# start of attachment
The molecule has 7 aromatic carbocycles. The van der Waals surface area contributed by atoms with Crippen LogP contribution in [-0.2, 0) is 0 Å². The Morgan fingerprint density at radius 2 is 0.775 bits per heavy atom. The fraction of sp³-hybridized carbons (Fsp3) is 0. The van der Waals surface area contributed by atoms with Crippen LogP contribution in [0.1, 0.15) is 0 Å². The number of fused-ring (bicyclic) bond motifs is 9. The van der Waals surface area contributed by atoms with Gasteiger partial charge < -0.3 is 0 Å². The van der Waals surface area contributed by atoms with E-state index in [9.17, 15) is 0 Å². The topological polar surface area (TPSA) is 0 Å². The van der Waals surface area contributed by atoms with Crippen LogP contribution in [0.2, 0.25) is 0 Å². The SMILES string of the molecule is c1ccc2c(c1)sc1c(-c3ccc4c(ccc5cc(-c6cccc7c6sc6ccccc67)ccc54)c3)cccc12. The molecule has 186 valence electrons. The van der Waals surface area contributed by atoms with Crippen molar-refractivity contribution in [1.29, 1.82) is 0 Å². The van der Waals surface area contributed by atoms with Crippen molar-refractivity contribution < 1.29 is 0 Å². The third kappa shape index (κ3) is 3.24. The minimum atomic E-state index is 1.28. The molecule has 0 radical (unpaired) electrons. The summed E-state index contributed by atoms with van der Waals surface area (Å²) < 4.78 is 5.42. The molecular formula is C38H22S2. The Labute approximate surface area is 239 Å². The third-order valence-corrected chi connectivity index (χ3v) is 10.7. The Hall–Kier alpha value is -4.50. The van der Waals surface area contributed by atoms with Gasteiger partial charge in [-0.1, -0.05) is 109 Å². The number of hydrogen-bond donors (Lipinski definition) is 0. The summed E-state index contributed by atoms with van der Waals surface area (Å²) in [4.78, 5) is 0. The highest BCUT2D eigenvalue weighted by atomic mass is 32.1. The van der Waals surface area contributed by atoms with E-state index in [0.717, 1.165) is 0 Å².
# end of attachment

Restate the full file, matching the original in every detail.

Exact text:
The molecule has 7 aromatic carbocycles. The van der Waals surface area contributed by atoms with Crippen LogP contribution in [-0.2, 0) is 0 Å². The Morgan fingerprint density at radius 2 is 0.775 bits per heavy atom. The fraction of sp³-hybridized carbons (Fsp3) is 0. The van der Waals surface area contributed by atoms with Crippen LogP contribution in [0.1, 0.15) is 0 Å². The number of fused-ring (bicyclic) bond motifs is 9. The van der Waals surface area contributed by atoms with Gasteiger partial charge < -0.3 is 0 Å². The van der Waals surface area contributed by atoms with E-state index in [9.17, 15) is 0 Å². The topological polar surface area (TPSA) is 0 Å². The van der Waals surface area contributed by atoms with Crippen LogP contribution in [0.2, 0.25) is 0 Å². The SMILES string of the molecule is c1ccc2c(c1)sc1c(-c3ccc4c(ccc5cc(-c6cccc7c6sc6ccccc67)ccc54)c3)cccc12. The molecule has 186 valence electrons. The van der Waals surface area contributed by atoms with Crippen molar-refractivity contribution in [1.29, 1.82) is 0 Å². The van der Waals surface area contributed by atoms with Crippen molar-refractivity contribution < 1.29 is 0 Å². The third kappa shape index (κ3) is 3.24. The minimum atomic E-state index is 1.28. The molecule has 0 radical (unpaired) electrons. The summed E-state index contributed by atoms with van der Waals surface area (Å²) < 4.78 is 5.42. The molecular formula is C38H22S2. The Labute approximate surface area is 239 Å². The third-order valence-corrected chi connectivity index (χ3v) is 10.7. The Hall–Kier alpha value is -4.50. The van der Waals surface area contributed by atoms with Gasteiger partial charge in [-0.1, -0.05) is 109 Å². The number of hydrogen-bond donors (Lipinski definition) is 0. The summed E-state index contributed by atoms with van der Waals surface area (Å²) in [4.78, 5) is 0. The highest BCUT2D eigenvalue weighted by atomic mass is 32.1. The van der Waals surface area contributed by atoms with E-state index in [0.717, 1.165) is 0 Å².